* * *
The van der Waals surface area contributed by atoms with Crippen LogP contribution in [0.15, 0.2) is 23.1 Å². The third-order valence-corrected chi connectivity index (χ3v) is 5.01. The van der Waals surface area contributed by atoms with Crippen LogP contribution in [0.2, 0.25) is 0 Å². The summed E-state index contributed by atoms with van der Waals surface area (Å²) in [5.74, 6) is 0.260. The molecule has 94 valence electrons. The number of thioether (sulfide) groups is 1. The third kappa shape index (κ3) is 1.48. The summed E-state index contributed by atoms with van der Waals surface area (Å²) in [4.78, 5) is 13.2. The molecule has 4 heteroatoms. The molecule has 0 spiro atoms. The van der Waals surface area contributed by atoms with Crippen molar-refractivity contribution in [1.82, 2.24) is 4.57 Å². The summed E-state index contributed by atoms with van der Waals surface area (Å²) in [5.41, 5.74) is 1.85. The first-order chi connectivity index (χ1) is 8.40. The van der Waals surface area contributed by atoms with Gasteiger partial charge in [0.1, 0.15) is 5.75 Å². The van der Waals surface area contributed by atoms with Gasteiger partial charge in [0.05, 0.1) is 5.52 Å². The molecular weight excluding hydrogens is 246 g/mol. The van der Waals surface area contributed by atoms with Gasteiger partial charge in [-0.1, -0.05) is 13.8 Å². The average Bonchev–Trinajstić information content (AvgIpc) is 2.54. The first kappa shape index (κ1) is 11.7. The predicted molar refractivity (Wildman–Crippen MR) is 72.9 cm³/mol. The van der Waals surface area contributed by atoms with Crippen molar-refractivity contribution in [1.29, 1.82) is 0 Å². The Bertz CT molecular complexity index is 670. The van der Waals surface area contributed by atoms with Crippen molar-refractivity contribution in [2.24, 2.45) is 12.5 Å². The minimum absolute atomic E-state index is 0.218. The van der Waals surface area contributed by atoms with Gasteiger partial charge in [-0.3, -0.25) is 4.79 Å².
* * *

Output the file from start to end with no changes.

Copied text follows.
The van der Waals surface area contributed by atoms with Crippen LogP contribution in [0.15, 0.2) is 23.1 Å². The third-order valence-corrected chi connectivity index (χ3v) is 5.01. The van der Waals surface area contributed by atoms with Crippen LogP contribution in [0.2, 0.25) is 0 Å². The summed E-state index contributed by atoms with van der Waals surface area (Å²) in [5.74, 6) is 0.260. The molecule has 94 valence electrons. The number of thioether (sulfide) groups is 1. The third kappa shape index (κ3) is 1.48. The summed E-state index contributed by atoms with van der Waals surface area (Å²) in [4.78, 5) is 13.2. The molecule has 4 heteroatoms. The molecule has 0 spiro atoms. The van der Waals surface area contributed by atoms with Crippen molar-refractivity contribution in [1.82, 2.24) is 4.57 Å². The summed E-state index contributed by atoms with van der Waals surface area (Å²) in [5.41, 5.74) is 1.85. The first-order chi connectivity index (χ1) is 8.40. The van der Waals surface area contributed by atoms with Gasteiger partial charge in [0.1, 0.15) is 5.75 Å². The van der Waals surface area contributed by atoms with Gasteiger partial charge in [0.05, 0.1) is 5.52 Å². The molecular weight excluding hydrogens is 246 g/mol. The van der Waals surface area contributed by atoms with Gasteiger partial charge in [-0.1, -0.05) is 13.8 Å². The average Bonchev–Trinajstić information content (AvgIpc) is 2.54. The first kappa shape index (κ1) is 11.7. The predicted molar refractivity (Wildman–Crippen MR) is 72.9 cm³/mol. The van der Waals surface area contributed by atoms with Crippen molar-refractivity contribution in [1.29, 1.82) is 0 Å². The Bertz CT molecular complexity index is 670. The van der Waals surface area contributed by atoms with Crippen molar-refractivity contribution in [2.24, 2.45) is 12.5 Å². The minimum absolute atomic E-state index is 0.218. The van der Waals surface area contributed by atoms with Gasteiger partial charge in [-0.3, -0.25) is 4.79 Å².